Auditing For Dummies
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Your audit client’s expenses are all the costs it incurs while keeping its business open. Most likely, these costs are a combination of expenses you find very familiar, such as telephone and utilities, and industry-driven costs that you have to become familiar with. For example, a scientific research company may have expenses for tools and supplies with exotic names such as photoelectric colorimeter. As an auditor, you’re responsible for having a firm grasp of your client’s expenses.

How a company classifies an expense depends on the category the expense falls into. Using generally accepted accounting principles (GAAP), business costs fall into three general categories:

  • Product costs: Any costs that relate to manufacturing an item for sale to customers are product costs. A common example is cost of goods sold, which reflects all costs the company incurs when making the items sold in the current period. For a retail shop, cost of goods sold is what it pays to buy the goods that it sells to its customers.

  • Period costs: These costs, while necessary to keep the business doors open, don’t tie back to any specific item the company sells. Examples of period costs are shop rent, telephone expense, and office/shop salaries.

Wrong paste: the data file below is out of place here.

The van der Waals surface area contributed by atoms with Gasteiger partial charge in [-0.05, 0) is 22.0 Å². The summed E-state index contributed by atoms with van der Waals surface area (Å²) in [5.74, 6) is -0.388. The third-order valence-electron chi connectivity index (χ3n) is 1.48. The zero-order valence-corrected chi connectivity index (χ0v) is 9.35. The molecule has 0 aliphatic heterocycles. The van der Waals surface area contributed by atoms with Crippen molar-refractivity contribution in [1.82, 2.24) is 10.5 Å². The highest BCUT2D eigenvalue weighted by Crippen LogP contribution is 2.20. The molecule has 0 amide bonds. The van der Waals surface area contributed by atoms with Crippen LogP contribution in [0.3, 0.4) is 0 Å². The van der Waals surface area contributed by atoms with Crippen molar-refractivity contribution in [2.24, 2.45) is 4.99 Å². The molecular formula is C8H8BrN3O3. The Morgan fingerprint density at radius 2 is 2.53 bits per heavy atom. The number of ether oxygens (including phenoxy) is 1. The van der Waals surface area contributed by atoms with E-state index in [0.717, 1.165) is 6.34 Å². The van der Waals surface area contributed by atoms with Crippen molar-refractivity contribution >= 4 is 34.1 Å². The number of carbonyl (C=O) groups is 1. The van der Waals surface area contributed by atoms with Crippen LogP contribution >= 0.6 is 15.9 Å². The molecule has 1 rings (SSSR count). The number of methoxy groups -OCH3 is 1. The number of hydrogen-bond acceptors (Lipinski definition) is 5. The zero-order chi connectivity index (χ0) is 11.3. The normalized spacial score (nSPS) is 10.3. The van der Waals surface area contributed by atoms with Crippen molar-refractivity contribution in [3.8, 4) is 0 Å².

• Systemic costs: This category includes expenses a company logically allocates to financial periods based on when it receives the benefit of the expense. A good example is depreciation. When a company purchases a long-term asset like a computer or machine, the cost of the asset is spread over its useful life, which may be years after the purchase. Many companies depreciates shop furniture, fixtures, and equipment.

About This Article

This article is from the book:

About the book author:

Maire Loughran is a self-employed certified public accountant (CPA) who has prepared compilation, review, and audit reports for fifteen years. Additionally, she is a university professor of undergraduate- and graduate-level accounting classes.

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